Gov’t Revises GDP Growth to Almost Nil in Second Quarter

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Finance Minister Moshe Kahlon, left, and Prime Minister Benjamin Netanyahu.
Finance Minister Moshe Kahlon, left, and Prime Minister Benjamin Netanyahu. Credit: Reuters

Israel’s economy showed virtually no growth in the second quarter, revised figures from the government released Thursday show, and the treasury downgraded its GDP forecasts for this year and next.

The Central Bureau of Statistics said gross domestic product expanded at just an 0.1% annual rate in the April-June quarter, revising downward an already low estimate of 0.3% it issued last month. Consumer spending grew tepidly while exports and investments both shrunk.

The Finance Ministry meanwhile said it now expected the economy to grow just 2.6% this year and 3.1% in 2016, down from earlier projections of 3.1% and 3.3%.

Nevertheless, it revised forecast for tax collections to 270.2 billion shekels ($69.6 billion), nearly 4 billion more than it previous expected, although the revised figure doesn’t include losses from a one percentage-point cut in the value-added tax going into effect next month. The treasury said the budget deficit target for 2015-16 remained unchanged at 2.9% of GDP.

“Finally the treasury is reporting rational figures with some grip on reality, even though the writing has been on the wall for some time,” said Shmuel Ben-Aryeh, investments director at Pioneer Group.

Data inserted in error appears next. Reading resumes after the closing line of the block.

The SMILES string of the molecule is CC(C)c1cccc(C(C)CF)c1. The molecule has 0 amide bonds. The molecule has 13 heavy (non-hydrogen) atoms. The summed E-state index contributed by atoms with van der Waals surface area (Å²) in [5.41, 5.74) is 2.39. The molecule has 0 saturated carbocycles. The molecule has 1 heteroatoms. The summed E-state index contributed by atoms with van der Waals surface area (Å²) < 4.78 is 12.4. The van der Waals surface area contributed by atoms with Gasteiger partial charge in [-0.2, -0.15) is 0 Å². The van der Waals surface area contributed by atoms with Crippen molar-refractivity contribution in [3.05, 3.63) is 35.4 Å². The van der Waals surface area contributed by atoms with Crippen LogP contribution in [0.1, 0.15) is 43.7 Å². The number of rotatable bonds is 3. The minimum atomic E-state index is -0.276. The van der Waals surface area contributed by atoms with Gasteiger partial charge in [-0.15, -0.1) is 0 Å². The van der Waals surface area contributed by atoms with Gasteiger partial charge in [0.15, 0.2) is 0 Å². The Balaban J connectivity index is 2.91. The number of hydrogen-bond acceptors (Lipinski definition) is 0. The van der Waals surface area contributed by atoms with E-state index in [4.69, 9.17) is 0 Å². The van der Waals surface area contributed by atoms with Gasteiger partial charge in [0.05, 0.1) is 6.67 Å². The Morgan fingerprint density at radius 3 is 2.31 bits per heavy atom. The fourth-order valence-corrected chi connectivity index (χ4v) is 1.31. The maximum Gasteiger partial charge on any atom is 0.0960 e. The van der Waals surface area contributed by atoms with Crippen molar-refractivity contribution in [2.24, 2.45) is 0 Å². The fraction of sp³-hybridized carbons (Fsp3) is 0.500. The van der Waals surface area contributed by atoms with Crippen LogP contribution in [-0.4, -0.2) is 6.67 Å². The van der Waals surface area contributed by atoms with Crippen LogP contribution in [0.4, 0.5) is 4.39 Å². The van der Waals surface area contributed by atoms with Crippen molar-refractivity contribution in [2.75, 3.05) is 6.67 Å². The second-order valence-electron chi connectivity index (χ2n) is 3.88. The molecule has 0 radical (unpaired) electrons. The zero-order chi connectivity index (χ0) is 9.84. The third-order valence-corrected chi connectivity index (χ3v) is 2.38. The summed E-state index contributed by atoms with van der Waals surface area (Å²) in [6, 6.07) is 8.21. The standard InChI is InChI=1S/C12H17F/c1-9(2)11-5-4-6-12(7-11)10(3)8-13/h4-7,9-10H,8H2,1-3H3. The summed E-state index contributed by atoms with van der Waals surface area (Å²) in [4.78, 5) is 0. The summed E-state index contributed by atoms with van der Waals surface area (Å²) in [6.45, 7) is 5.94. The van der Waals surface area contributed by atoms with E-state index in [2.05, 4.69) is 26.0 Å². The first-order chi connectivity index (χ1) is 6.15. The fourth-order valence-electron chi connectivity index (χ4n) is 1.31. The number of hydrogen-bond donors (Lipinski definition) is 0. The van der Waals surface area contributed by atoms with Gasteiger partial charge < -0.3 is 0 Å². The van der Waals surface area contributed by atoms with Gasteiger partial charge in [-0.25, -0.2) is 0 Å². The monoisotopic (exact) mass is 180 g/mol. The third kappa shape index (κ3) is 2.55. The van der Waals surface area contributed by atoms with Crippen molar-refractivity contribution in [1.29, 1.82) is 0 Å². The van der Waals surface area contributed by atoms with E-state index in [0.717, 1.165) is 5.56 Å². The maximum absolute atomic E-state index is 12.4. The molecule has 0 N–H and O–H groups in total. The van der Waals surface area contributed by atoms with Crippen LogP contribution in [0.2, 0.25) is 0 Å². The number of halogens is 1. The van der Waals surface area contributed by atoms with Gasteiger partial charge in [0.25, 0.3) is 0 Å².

“Growth of 2.6% is the upper limit of what we can expect to achieve in 2015. In 2016, it will be also hard achieving that number because of the global economy and its impact on Israeli growth. Private consumption right now is the only encouraging data from the CBS, but it is likely to evaporate without any serious easing of the tax burden in Israel. Lowering VAT one point is enough,” Ben-Aryeh said.

Consumer spending rose at an 0.6% rate in the second quarter and at a 5% pace for the first half, extending a period of strong growth, the statistics bureau reported. The spending, however, was mainly for daily needs like food while spending on durables, like automobiles and furniture, fell sharply.

Investment spending, a key barometer for the economy, fell an annualized 3.4% in the second quarter and at a 3% rate in the half, extending a 2% decline in the second half of 2014. Spending on machinery and equipment by businesses dropped at a 7.8% rate in the first half, but investment in home construction rose 4.2%, reversing in the past year.

The bureau said exports of goods and services, not counting startup companies and polished diamonds, dropped at an 11.9% rate in the quarter. In the first half exports declined at a 7.7% rate, with industrial exports down 5%. Tourism receipts, which are categories as an export, jumped at a 34.6% rate, the bureau said.

In spite of its projections for slower economic growth, the treasury said the economy would continue to enjoy full employment. It said the jobless rate would likely average 5.1% this year, down from 5.9% in 2014. Wages will continue rising, in part due to new public sector labor agreements and a hike in the minimum wage.

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